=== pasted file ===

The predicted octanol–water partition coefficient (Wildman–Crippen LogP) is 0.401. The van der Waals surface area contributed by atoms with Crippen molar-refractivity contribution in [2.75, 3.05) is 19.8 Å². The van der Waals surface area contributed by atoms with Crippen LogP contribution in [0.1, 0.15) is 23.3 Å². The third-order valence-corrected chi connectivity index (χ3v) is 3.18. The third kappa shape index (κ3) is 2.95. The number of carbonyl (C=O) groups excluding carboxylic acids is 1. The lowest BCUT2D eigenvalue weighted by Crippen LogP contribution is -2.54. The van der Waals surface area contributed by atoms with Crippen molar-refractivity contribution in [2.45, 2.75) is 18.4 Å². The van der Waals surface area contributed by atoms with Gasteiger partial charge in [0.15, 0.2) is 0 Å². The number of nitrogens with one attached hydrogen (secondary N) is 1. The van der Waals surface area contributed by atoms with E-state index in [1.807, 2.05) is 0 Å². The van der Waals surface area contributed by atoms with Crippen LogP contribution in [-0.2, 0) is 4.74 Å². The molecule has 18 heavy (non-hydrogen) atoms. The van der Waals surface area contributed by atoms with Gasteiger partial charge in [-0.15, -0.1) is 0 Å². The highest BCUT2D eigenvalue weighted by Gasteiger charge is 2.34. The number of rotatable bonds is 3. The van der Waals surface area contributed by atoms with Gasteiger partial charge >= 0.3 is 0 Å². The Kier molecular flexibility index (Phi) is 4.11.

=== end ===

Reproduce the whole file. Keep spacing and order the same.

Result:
The predicted octanol–water partition coefficient (Wildman–Crippen LogP) is 0.401. The van der Waals surface area contributed by atoms with Crippen molar-refractivity contribution in [2.75, 3.05) is 19.8 Å². The van der Waals surface area contributed by atoms with Crippen LogP contribution in [0.1, 0.15) is 23.3 Å². The third-order valence-corrected chi connectivity index (χ3v) is 3.18. The third kappa shape index (κ3) is 2.95. The number of carbonyl (C=O) groups excluding carboxylic acids is 1. The lowest BCUT2D eigenvalue weighted by Crippen LogP contribution is -2.54. The van der Waals surface area contributed by atoms with Crippen molar-refractivity contribution in [2.45, 2.75) is 18.4 Å². The van der Waals surface area contributed by atoms with Gasteiger partial charge in [0.15, 0.2) is 0 Å². The number of nitrogens with one attached hydrogen (secondary N) is 1. The van der Waals surface area contributed by atoms with E-state index in [1.807, 2.05) is 0 Å². The van der Waals surface area contributed by atoms with Crippen LogP contribution in [-0.2, 0) is 4.74 Å². The molecule has 18 heavy (non-hydrogen) atoms. The van der Waals surface area contributed by atoms with Gasteiger partial charge in [-0.15, -0.1) is 0 Å². The highest BCUT2D eigenvalue weighted by Gasteiger charge is 2.34. The number of rotatable bonds is 3. The van der Waals surface area contributed by atoms with Gasteiger partial charge >= 0.3 is 0 Å². The Kier molecular flexibility index (Phi) is 4.11.